I recently started working with Flutter during an RnD phase at work after Ionic which had been the planned direction revealed itself to be a non-viable option given the business requirement. Personally, probably professionally and potentially even for the business, that was a blessing in disguise.
That problem introduced us all to flutter, and I myself was very happy with the discovery, it was easy to use, the tutorials were abundant and coming from a Typescript Front-end environment it was both different and familiar.
It’s early days still, but so far I have only run into 1 significant problem working with it, and that was when trying to connect to my local API, which naturally has a self-signed cert. Getting around this, or more accurately working with this seemed far more complicated than I would have expected.
While many results to come through on google, unfortunately for someone 4 days into Flutter, none of the answers gave enough context for me to understand what I needed to do, many hours later and lots of reading I began to discover the context through the various code bits and posts that I read through.
This is simply the documentation of that in the hopes that the next new guy find it and gets a complete picture that is hopefully a lot easier to understand.
As far as my Google-Fu indicated, only 2 packages that I could find had support for working with bad certificates, and that is HttpCllient and Dio, I had mostly worked out my own solution by the time I got to Dio, so the following code is for HttpClient.
HttpClient has a method called badCertificateCallback, I had written a class for managing cookies for all my API calls which contain, for now, my GET and POST.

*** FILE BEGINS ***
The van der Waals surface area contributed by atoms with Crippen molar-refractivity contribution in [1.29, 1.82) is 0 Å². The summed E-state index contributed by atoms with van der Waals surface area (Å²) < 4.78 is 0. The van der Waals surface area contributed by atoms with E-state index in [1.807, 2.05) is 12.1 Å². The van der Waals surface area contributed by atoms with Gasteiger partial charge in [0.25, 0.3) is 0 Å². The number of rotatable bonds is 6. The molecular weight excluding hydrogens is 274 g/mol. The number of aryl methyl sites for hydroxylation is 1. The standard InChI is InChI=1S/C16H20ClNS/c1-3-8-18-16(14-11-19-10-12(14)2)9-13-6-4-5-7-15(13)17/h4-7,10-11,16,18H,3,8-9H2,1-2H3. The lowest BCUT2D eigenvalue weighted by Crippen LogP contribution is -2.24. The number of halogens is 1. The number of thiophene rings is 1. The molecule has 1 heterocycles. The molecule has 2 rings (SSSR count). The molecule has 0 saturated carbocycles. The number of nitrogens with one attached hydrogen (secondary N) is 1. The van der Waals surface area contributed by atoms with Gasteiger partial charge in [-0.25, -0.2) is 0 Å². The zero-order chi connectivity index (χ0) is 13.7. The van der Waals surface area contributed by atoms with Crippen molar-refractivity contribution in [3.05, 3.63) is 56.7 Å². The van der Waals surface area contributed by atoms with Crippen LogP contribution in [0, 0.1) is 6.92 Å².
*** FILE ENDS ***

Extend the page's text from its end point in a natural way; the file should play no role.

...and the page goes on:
static HttpClient client = new HttpClient()
..badCertificateCallback = (_certificateCheck);
So when instantiating the HttpClient class, I instantiated it with the badCertificateCallback which is a function, which I wrote as:
static bool _certificateCheck(X509Certificate cert, String host, int port) => host == 'local.domain.ext';
The function itself is simply expecting a bool, many of the posts I found simply suggested having it return true, but that's unsafe, even if this were left in and made it to production, it poses a very low risk.
In simple terms this is what you need to do to get your Self Signed Cert working withing your dev environment, now to ensure complete context and maybe glean a few extra ideas, here is the current version of the Class I am using:
I have both the GET and POST, with helpers for dealing with Cookies using Cookie_Jar, so for each request, I am updating CJ with any cookies coming down from the API which is then attached to any subsequent calls.
I have not fully tested the cookie side of this Class yet, I will update the Gist if any changes are made.
Thanks for reading, I hope you have found this useful/informative. Drop me a comment if you have any questions or suggestions/improvements, we are all always learning. Don’t forget the clap, and share if you think someone else may benefit from it.